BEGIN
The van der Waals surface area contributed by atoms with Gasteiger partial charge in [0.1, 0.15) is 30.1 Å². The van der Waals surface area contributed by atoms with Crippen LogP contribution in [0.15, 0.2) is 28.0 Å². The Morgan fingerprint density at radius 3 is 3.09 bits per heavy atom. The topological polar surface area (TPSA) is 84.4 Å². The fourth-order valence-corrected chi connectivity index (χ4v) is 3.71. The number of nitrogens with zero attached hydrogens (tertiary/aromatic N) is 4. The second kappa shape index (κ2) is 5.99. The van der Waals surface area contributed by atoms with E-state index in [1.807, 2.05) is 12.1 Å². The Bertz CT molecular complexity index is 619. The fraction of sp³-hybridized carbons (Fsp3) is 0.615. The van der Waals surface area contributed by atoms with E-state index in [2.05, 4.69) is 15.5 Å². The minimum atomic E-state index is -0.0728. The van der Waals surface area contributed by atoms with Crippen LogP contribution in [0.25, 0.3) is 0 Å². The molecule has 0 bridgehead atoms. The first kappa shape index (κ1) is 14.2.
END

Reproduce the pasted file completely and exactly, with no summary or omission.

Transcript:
The van der Waals surface area contributed by atoms with Gasteiger partial charge in [0.1, 0.15) is 30.1 Å². The van der Waals surface area contributed by atoms with Crippen LogP contribution in [0.15, 0.2) is 28.0 Å². The Morgan fingerprint density at radius 3 is 3.09 bits per heavy atom. The topological polar surface area (TPSA) is 84.4 Å². The fourth-order valence-corrected chi connectivity index (χ4v) is 3.71. The number of nitrogens with zero attached hydrogens (tertiary/aromatic N) is 4. The second kappa shape index (κ2) is 5.99. The van der Waals surface area contributed by atoms with E-state index in [1.807, 2.05) is 12.1 Å². The Bertz CT molecular complexity index is 619. The fraction of sp³-hybridized carbons (Fsp3) is 0.615. The van der Waals surface area contributed by atoms with E-state index in [2.05, 4.69) is 15.5 Å². The minimum atomic E-state index is -0.0728. The van der Waals surface area contributed by atoms with Crippen LogP contribution in [0.25, 0.3) is 0 Å². The molecule has 0 bridgehead atoms. The first kappa shape index (κ1) is 14.2.